My Sleeping Language
Reneltta Arluk heads North to find her other side. During Reneltta's first trip to a traditional whaling camp, she is confronted with disappointment. Reneltta reaches beyond those feelings to seek out her Inuvialuit heritage and along the way, becomes a part of her people.
Full Season 2 episodes coming to APTN & V.O.D on Vimeo in 2015
My Sleeping Language
Reneltta Arluk heads North to find her other side. During Reneltta’s first trip to a traditional whaling camp, she is confronted with disappointment. Reneltta reaches beyond those feelings to seek out her Inuvialuit heritage and along the way, becomes a part of her people.
“I don’t like to say that my language is dying. I always like to say that it is sleeping, but it is going to come back.”
- Lillian Elias
Inuvik Beaufort Delta Region
The Inuvik Beaufort Delta Region is the northernmost region in the Northwest Territories with about 7500 residents of mainly Inuvialuit and Gwich’in heritage living in the 8 communities that make up the region: Aklavik, Fort McPherson, Inuvik, Paulatuk, Sachs Harbour, Tsiigehtchic, Tuktoyaktuk and Ulukhaktuk. The region is self-governed through the Inuvialuit Regional Corporation and the Gwich’in Tribal Council. Communities in the Beaufort Delta border the Beaufort Sea. Cod, whitefish, arctic char, beluga whales, narwals, bowhead whales, walrus and polar bears form a large part of the habitat. The Beaufort Sea also contains significant resources of petroleum and natural gas under its shelf, and off shore drilling began back in the early seventies. Due to insufficient amounts of oil and natural gas found, the wells have since been plugged and abandoned. Artists use locally harvested materials from animals in the area including fox, seal and muskox in their creations. Caribou is used for food, and the hides are tanned and then sewn into clothing, footwear and bedding. The Delta Braid, a geometric pattern applied to clothing, made from tape and seam bindings originates from this region. Ulukhaktok is the home of the Holman Eskimo Co-op. The co-op was created to provide residents in the community with a source of income through the sale of their arts and crafts, and has now become very well known for its printmaking.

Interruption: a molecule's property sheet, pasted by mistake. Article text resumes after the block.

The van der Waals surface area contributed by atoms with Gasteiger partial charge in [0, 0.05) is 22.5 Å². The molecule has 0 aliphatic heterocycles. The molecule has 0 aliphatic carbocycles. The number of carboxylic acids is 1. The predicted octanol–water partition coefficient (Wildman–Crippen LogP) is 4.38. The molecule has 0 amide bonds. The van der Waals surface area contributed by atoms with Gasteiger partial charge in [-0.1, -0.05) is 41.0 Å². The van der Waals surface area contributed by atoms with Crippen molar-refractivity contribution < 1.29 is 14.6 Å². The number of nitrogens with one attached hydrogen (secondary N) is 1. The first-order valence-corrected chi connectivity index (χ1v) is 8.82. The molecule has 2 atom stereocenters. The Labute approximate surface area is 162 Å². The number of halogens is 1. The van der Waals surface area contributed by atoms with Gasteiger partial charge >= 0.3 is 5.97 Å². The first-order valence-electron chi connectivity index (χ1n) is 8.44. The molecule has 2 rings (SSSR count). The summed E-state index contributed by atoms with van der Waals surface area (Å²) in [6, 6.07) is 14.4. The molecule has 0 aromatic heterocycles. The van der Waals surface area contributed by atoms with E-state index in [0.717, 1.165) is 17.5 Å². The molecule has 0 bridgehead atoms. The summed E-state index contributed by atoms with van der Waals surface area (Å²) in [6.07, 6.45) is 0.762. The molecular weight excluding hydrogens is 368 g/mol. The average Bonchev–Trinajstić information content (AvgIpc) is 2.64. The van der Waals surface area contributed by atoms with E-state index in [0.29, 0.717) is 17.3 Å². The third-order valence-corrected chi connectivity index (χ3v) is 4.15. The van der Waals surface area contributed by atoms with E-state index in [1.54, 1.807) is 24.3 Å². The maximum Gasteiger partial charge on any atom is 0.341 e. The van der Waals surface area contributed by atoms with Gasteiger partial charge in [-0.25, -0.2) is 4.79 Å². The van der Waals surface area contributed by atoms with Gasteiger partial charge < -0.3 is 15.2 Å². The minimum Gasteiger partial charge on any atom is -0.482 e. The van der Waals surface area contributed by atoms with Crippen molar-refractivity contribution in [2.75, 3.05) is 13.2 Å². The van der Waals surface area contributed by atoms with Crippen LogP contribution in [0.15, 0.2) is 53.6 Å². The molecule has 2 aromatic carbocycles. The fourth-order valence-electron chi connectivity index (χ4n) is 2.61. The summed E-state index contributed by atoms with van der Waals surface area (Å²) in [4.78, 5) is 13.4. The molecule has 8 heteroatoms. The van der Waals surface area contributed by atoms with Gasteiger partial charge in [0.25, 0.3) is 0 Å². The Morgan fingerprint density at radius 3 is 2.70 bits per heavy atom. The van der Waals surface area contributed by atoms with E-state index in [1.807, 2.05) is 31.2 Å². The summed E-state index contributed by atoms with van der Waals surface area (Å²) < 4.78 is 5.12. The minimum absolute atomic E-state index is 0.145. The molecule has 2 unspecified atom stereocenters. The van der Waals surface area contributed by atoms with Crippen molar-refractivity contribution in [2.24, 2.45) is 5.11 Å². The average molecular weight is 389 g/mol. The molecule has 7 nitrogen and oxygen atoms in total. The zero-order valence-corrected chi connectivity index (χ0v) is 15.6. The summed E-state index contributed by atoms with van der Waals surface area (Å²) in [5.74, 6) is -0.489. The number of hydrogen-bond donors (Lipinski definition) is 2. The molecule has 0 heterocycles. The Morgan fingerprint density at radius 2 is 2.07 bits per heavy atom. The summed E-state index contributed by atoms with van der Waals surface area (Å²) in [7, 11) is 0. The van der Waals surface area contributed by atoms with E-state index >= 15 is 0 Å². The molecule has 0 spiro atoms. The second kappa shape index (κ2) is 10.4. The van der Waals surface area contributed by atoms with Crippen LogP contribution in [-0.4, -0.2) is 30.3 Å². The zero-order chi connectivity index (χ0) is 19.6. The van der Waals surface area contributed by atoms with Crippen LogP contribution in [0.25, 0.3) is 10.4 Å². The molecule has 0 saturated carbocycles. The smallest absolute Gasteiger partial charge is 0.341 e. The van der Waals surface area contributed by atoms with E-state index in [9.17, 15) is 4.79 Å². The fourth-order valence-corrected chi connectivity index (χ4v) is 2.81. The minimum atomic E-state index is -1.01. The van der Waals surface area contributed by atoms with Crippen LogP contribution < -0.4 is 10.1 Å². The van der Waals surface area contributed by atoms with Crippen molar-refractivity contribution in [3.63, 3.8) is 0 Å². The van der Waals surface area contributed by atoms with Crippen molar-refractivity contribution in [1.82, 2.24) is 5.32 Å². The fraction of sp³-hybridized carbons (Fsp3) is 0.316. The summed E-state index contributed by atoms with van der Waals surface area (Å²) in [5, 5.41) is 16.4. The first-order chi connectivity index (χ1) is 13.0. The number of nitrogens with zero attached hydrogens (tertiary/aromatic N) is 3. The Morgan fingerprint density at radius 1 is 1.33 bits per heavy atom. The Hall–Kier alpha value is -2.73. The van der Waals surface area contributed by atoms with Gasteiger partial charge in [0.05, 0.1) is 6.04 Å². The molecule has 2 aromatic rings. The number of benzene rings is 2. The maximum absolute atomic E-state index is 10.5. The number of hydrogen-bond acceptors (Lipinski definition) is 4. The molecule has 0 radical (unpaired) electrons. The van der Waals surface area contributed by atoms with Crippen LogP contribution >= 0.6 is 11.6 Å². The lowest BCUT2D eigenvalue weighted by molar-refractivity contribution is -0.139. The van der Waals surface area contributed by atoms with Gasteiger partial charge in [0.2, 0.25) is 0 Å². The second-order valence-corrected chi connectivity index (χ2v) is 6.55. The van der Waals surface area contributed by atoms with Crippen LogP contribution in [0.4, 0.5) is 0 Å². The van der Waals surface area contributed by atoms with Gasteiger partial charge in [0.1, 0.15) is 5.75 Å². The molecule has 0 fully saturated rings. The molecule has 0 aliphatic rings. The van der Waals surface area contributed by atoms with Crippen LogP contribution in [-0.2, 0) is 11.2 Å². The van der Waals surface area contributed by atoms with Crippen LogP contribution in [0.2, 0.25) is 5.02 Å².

Behind The Scenes
Reneltta Arluk is a playwright and actress with a Chipewyan/Inuvialuit heritage. Reneltta’s play Tumit has had some critical success within the indigenous community. She has also produced radio dramas and continues to perform and create. Reneltta likes to challenge the status quo.
Inuvialuit drum dancer and hunter
Inuvialuit language specialist